COOS BAY — The Coos Bay School District has been offering free lunches to students over the summer for years, but they couldn’t escape the feeling there are more hungry children out there.
They will find out for sure this summer as they add mobile service to their annual program.
Diane Follansbee, an accounting technician with the school district business office, was brought in last year to find a way to get more children the food they miss out on when school’s not in session.
“It’s going to be really exciting because there is a huge need out there,” Follansbee said Monday. “These kids are used to having free breakfast and lunch all year at school.”
The district got a good start thanks to some grant funding. United Community Action Network in Roseburg helped the district recruit an AmeriCorps volunteer for the summer. Another grant through Partners for a Hunger Free Oregon got them the transport carts they needed to safely move hot and cold food at the right temperatures.
Throw in the school district van — and some magnets for the side of the van — and the district is ready to move meals.
“USDA and ODE require that all of the food be kept at the proper temperatures to be safe to eat,” Follansbee said as school district maintenance workers loaded the picnic tables for transport to the sites.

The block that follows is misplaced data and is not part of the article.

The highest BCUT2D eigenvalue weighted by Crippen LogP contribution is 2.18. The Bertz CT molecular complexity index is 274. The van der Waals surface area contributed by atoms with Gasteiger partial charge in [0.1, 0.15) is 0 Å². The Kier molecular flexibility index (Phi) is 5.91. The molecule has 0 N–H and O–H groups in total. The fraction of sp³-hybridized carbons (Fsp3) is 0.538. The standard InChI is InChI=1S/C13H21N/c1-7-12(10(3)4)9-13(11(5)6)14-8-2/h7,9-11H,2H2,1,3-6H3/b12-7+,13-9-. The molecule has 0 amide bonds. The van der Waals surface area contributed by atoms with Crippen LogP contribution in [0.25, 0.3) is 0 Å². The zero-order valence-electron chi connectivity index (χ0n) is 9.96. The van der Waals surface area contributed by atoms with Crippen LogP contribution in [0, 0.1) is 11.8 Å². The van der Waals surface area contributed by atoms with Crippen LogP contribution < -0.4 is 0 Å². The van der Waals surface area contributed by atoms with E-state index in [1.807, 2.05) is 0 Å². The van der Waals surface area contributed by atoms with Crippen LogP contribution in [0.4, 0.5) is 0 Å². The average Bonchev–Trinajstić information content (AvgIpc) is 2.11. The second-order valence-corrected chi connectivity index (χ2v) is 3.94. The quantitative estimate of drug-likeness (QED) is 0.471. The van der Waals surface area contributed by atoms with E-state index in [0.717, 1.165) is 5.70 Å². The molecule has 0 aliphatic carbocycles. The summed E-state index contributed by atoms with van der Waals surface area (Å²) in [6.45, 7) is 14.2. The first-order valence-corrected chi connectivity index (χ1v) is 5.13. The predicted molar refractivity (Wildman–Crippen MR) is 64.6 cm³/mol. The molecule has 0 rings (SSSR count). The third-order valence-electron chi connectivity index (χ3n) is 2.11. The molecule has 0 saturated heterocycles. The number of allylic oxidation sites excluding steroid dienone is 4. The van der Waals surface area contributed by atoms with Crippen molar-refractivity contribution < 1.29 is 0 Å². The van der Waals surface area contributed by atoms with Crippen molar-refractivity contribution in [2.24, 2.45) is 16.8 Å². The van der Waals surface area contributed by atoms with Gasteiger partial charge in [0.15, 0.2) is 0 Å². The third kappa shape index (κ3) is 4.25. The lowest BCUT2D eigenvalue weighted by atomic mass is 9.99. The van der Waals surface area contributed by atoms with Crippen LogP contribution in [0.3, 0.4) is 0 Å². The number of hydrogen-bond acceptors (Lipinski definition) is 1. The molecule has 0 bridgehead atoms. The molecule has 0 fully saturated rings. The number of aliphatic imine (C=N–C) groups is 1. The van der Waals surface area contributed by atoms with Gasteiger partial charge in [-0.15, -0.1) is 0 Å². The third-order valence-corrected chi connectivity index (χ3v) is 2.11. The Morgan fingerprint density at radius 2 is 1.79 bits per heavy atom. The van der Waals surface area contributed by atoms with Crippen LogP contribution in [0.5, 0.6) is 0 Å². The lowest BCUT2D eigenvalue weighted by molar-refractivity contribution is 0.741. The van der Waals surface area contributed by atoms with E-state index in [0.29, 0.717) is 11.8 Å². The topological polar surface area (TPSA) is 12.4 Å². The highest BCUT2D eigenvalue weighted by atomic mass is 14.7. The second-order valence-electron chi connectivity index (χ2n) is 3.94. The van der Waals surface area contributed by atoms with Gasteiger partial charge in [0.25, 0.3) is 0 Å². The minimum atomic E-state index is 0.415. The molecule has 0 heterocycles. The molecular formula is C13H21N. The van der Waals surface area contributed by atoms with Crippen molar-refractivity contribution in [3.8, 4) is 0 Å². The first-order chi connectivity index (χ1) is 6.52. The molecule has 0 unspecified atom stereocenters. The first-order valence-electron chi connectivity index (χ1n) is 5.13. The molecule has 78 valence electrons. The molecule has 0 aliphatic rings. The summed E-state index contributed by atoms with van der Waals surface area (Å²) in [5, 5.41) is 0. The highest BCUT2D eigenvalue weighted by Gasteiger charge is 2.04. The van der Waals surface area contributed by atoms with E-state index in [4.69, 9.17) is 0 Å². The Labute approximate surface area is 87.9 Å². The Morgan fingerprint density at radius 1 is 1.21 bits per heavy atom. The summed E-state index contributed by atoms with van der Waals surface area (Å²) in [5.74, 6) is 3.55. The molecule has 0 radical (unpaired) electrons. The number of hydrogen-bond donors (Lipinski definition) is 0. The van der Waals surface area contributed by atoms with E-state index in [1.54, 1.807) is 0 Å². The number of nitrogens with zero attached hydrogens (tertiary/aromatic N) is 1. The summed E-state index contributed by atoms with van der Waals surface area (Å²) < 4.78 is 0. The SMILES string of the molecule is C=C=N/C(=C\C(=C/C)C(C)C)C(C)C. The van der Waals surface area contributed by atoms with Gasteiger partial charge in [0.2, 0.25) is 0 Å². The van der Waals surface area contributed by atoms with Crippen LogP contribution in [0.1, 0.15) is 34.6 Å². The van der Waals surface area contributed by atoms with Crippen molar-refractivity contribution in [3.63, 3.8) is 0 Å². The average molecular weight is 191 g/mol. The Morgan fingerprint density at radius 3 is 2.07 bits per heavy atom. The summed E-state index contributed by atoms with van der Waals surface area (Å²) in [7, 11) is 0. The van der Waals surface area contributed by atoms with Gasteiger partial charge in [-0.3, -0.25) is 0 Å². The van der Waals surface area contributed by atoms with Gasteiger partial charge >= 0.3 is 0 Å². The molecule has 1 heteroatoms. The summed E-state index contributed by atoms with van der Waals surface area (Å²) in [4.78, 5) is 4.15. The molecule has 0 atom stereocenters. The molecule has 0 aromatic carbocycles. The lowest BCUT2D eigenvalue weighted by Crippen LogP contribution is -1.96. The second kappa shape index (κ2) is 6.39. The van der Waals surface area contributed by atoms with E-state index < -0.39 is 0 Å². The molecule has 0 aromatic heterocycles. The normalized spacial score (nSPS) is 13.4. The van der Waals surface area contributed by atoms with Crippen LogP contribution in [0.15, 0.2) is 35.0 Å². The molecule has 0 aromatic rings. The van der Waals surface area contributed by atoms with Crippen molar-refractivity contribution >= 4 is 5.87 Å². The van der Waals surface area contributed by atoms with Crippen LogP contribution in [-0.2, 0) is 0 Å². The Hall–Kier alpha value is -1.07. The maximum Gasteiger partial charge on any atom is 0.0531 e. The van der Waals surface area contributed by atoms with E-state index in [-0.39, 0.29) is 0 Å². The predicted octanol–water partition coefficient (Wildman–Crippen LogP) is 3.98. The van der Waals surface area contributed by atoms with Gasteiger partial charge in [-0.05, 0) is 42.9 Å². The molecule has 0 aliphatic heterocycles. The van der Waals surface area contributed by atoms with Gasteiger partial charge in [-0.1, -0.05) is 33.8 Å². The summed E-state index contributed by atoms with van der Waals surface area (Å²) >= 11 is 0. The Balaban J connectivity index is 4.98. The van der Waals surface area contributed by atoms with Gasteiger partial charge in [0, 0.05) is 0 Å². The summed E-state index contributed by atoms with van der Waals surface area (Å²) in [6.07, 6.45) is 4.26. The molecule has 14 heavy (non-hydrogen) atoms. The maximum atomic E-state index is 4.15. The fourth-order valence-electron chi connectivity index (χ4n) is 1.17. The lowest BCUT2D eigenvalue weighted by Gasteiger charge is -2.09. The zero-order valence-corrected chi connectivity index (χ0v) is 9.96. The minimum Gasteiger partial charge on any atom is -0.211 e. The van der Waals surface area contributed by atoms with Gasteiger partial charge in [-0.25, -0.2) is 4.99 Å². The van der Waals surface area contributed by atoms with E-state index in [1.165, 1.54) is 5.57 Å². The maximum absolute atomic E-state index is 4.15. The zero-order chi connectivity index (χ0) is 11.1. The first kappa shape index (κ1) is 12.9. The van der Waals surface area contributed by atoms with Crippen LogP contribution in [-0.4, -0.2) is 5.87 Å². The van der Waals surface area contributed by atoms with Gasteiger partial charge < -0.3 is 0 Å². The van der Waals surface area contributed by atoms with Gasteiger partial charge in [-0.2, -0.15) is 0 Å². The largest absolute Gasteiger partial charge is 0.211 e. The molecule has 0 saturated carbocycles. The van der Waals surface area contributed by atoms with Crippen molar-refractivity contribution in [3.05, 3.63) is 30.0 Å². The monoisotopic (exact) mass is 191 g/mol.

Those tables, purchased through a deal with ProBuild, are a new addition and will give the children somewhere to sit while they eat.
Coos Bay’s Summer Lunch program officially starts Monday, June 24, but Follansbee said the district is going to start serving snacks Wednesday.
“We’ll be running the route,” she said. “Sodexo will be providing milk, fruit and some crackers, just so we can get an idea of how many kids we are talking about for Monday.”
The district expects a large turnout for the snacks and meals. Follansbee said one of the sites, Woodland Apartments, has 92 children who may take advantage of the program.
“The kids can just come out of their house, go right to the picnic tables, and sit and have a nice meal,” she said.
The program is free for kids 18 and under, and there is no registration necessary. Anyone over 18 also can get a meal for a $2 charge.
The menu is subject to change, but includes things like pizza, hamburgers and popcorn chicken. Healthy necessities like milk, fruit and vegetables are also on the list.
The route will end up at the Maslow Project, so any left over food from that day can still be used by those in need.
Madison Elementary School and Blossom Gulch Elementary School will continue to serve free lunches at the schools, from 11:15 a.m. to noon, each week day. The meal program will not be available July 4.
You can find more information about the menu or the delivery schedule on the school district’s website at http://cbd9.net.
Reporter Tim Novotny can be reached at 541-269-1222, ext. 235, at firstname.lastname@example.org, or on Twitter at @novots34.